(Review originally written at 24 January 2007)

What an incredible piece of history and cinema this is. "Les Vampires" is an 10 episodes long French serial, by Louis Feuillade. A sort of early 20th century mini-series, you may call it. I can't imaging how incredibly gripped the audience must have been while watching one of the episodes in the theater and couldn't hardly wait for the next chapter of the story.

Of course these sort of chapter-plays weren't really anything new at the time of 1915 but still "Les Vampires" is one of the best and most unique as well as accessible of its kind. It has a greatly written and intriguing story, that shows the dark side of common men and the criminal and more disturbing, less peaceful and dangerous side of beautiful Paris.

The serial tells the story of an organized criminal organization, known as 'Les Vampires'. A sort of more rebellious than criminal, organization, who blackmail, kill and steal from the high society in Paris. The episodes follow this organization as well as the groups who battle them; a rivaling criminal organization, the police and a journalist and his friend, who are the real main characters of the movie.

Perhaps the entire serial can also be seen as a social commentary on the life of the rich in Paris but I can't be completely sure of this were the creators intentions.

The first four episodes are perhaps a bit of a drag, since it mostly focuses on development of the characters and the events. After that the gloves are off and the serial turns into a very exciting and tense serial, in which lots is happening, both action- and story-wise. The first few episodes also differ widely in its running time and some are around 15 minutes long, while other are around 30 or 45 minutes. The later episodes are all around an hour long.

The serial features lots of daring escapes, traitorous characters and criminal plans to cause mayhem in the everyday society. Yes, at times the serial gets overlong, since it often repeat itself. Basically the serial is about the characters constantly chasing and capturing each other, until they escape again and things seem to start all over again. It probably is also the reason why you shouldn't watch all the episodes just as once. Best is to watch around 2 episodes a day, to keep the tension and intriguing aspects of the story and characters to a maximum level.

The story telling is surprising good, for 1915 standards. The entire production is a silent one and it forces it to tell the story entirely by its visuals and acting. It does this well and makes the story understandable, although it gets a bit too hard to follow at certain points. Because it has to explain and tell everything with its visual, some of the sequences are overlong. The acting is of course also exaggerated at times, to put down a certain emotion or tension in the story but not as much as some of the early American of that time show. In that regard, the acting in this is truly about 20 years ahead of its time, compared to American and most German productions, of the same time period.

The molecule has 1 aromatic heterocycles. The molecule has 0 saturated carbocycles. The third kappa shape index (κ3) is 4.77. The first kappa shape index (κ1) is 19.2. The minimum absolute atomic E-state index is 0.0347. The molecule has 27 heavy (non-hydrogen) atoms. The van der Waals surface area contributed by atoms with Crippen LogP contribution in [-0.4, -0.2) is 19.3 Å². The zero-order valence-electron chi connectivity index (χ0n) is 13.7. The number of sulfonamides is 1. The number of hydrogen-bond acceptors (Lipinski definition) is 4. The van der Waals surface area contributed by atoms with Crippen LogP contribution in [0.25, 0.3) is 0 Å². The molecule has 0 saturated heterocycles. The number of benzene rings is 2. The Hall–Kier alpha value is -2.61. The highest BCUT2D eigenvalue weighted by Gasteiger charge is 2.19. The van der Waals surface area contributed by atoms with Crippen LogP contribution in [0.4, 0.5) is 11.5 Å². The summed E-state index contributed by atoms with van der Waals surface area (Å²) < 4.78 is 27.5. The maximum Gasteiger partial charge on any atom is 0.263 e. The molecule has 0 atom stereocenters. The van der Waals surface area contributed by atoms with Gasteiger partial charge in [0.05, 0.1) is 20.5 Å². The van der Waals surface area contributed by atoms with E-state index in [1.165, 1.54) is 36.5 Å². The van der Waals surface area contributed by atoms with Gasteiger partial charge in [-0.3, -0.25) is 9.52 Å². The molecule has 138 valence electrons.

I was absolutely gripped by the storytelling, especially the last 4 episodes or so and even founded it to be tense and excitement, something not too common for an over 90 years old production, even though the story also became quite ridicules at times.

Perhaps the only flaw in the storytelling is that they kept bringing in new characters, also very late in the serial, such as the real main villain that only gets revealed in I believe the 7th episode. if I remember correctly. It makes the whole story a bit too hard to follow- and not always completely interesting and credibly at times.

It is well cast and especially Musidora as the über-lady vamp Irma Vep is great and impressive. She is both sensual as dangerous in her role. What a great early classic character of cinema. Also Marcel Lévesque is great, as the sort of comical relief of the serials and Édouard Mathé also plays a likable main character.

There are some really daring and dangerous, for its time looking, stunts in this production. It also really adds to the tension and excitement of it all.

The production design is great and its like going back in time when watching this. The serial cleverly uses some camera-color filters for each location and mood, to add to the atmosphere and storytelling of the entire serial.

It all in all is an overall very well put together interesting historical big-production, that still remains perfectly watchable by todays standards, thanks to its exciting storytelling and build up.


About Frank Veenstra

Watches movies...writes about them...and that's it for now.
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